26 September 2023

Organic landfill waste wanted for renewable

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Organic waste from farms, industries and other sources destined for landfill in Victoria are to be transformed into renewable energy thanks to funding from Sustainability Victoria and its delivery on behalf of the Victorian Government.

The $8 million Waste to Energy – Bioenergy Fund is Victoria’s largest investment in bioenergy to date and is expected to significantly boost the State’s bioenergy capacity, setting an important example to the industry about the value of waste products.

Supporting 24 projects, the fund is to ensure that waste produced by farming and food production like cooking oil, dairy excess and vegetable offcuts which can all converted into electricity, heat, gas or liquid fuel.

Not only will the waste be saved from landfill, it has anticipated the projects will generate 6.8 megawatts of energy, the equivalent of powering 3,410 homes.

According to the organisations, one of the fund recipients is Katunga Fresh Produce, a hydroponic truss tomato grower in the Goulburn Valley.

“The grant from Sustainability Victoria will support their plans to build a pyrolysis plant to process their excess organic matter,” the organisations said.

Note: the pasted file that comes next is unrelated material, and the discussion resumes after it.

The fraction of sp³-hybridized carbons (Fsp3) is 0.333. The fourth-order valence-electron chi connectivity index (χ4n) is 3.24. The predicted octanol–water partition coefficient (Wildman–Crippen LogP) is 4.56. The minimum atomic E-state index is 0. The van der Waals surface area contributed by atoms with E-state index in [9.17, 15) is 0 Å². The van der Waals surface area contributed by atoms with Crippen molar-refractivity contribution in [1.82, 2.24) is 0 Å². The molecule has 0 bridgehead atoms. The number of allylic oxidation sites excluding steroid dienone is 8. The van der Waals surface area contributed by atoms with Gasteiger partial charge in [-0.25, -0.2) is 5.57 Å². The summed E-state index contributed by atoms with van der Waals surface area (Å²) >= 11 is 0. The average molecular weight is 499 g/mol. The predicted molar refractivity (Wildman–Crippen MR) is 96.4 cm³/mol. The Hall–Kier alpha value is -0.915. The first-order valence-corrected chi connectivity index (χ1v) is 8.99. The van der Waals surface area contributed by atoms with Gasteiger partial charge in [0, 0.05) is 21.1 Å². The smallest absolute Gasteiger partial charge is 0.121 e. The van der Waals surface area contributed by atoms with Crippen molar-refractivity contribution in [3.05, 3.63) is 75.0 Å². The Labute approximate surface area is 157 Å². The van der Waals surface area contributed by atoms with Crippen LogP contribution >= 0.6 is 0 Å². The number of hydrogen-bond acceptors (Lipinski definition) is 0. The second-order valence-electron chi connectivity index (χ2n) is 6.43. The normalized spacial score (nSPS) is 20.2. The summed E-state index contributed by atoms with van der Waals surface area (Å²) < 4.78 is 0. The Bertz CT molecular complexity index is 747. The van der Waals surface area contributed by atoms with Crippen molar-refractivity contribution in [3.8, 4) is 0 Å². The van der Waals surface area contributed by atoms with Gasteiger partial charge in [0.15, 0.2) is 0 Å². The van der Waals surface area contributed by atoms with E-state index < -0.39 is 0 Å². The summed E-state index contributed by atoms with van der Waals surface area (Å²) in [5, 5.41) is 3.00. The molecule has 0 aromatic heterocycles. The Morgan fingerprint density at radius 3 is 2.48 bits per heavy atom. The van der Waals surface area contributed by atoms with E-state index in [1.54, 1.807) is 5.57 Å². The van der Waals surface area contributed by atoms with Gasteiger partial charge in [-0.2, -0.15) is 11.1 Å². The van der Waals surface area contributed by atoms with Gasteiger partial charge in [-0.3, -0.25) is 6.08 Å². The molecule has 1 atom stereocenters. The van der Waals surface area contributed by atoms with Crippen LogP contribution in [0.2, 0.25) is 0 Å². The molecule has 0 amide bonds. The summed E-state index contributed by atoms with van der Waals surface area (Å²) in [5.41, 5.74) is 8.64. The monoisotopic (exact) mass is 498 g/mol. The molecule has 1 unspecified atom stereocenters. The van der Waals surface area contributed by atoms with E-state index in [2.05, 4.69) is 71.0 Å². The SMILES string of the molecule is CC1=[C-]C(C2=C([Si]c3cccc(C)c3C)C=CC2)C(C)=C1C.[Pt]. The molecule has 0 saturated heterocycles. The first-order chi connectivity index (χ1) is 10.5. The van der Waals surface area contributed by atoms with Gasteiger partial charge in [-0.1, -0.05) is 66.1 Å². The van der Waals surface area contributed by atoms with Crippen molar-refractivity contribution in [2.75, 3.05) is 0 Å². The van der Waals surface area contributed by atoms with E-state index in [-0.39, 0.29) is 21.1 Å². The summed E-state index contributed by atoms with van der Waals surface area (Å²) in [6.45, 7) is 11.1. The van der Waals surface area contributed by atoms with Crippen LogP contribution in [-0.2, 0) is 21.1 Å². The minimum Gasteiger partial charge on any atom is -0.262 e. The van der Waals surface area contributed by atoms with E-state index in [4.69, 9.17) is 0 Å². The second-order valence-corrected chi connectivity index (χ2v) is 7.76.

The energy produced will result in 145,000 gigajoules of natural gas being returned to the grid, warming their glasshouses in the process.

It said this investment would save Katunga up to $3 million per year.

Another fund recipient is Australian Consolidated Milk which plans to develop a facility to process cheese whey waste from the cheese production process.

“The biogas created when the cheese whey is broken down will be converted into electricity to run the dairy manufacturing plant.”

The Yarra Valley Water corporation will also use their funding to purchase generation equipment at their anaerobic digestion facility at the Lilydale Sewage Treatment Plant.

“The process of anaerobic digestion helps break down organic matter with bacteria.”

It is expected that once their plant is operational, it will process around 27,000 tonnes per annum of commercial and industrial food waste, producing around 11,400 megawatt hours of electricity each year to power their facility, with the remaining energy injected into the grid.

In addition to building Victoria’s capability in bioenergy, the projects will significantly contribute to achieving our targets to halve organic waste sent to landfill by 2030 and will help us on our journey to net zero emissions by 2050.

More information about Sustainability Victoria making progress can be found here at the PS News link.

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